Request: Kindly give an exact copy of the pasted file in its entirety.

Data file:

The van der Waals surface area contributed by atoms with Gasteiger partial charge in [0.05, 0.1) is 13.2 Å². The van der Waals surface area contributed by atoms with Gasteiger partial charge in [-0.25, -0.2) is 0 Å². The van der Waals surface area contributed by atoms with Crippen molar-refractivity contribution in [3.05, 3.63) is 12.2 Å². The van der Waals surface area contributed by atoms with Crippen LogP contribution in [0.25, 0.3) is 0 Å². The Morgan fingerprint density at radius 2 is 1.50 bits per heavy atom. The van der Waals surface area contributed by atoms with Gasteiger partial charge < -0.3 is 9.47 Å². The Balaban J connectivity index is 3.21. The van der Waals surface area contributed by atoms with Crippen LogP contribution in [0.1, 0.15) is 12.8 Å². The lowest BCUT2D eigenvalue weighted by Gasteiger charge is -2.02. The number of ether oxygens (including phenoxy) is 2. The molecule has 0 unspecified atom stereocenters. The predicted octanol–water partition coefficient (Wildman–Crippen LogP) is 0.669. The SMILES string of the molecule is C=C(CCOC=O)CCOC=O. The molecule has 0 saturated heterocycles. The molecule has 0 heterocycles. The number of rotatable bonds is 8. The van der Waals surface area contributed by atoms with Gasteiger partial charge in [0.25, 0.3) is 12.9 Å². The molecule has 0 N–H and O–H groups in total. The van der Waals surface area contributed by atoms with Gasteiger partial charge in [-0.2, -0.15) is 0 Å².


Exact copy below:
The van der Waals surface area contributed by atoms with Gasteiger partial charge in [0.05, 0.1) is 13.2 Å². The van der Waals surface area contributed by atoms with Gasteiger partial charge in [-0.25, -0.2) is 0 Å². The van der Waals surface area contributed by atoms with Crippen molar-refractivity contribution in [3.05, 3.63) is 12.2 Å². The van der Waals surface area contributed by atoms with Crippen LogP contribution in [0.25, 0.3) is 0 Å². The Morgan fingerprint density at radius 2 is 1.50 bits per heavy atom. The van der Waals surface area contributed by atoms with Gasteiger partial charge < -0.3 is 9.47 Å². The Balaban J connectivity index is 3.21. The van der Waals surface area contributed by atoms with Crippen LogP contribution in [0.1, 0.15) is 12.8 Å². The lowest BCUT2D eigenvalue weighted by Gasteiger charge is -2.02. The number of ether oxygens (including phenoxy) is 2. The molecule has 0 unspecified atom stereocenters. The predicted octanol–water partition coefficient (Wildman–Crippen LogP) is 0.669. The SMILES string of the molecule is C=C(CCOC=O)CCOC=O. The molecule has 0 saturated heterocycles. The molecule has 0 heterocycles. The number of rotatable bonds is 8. The van der Waals surface area contributed by atoms with Gasteiger partial charge in [0.25, 0.3) is 12.9 Å². The molecule has 0 N–H and O–H groups in total. The van der Waals surface area contributed by atoms with Gasteiger partial charge in [-0.2, -0.15) is 0 Å².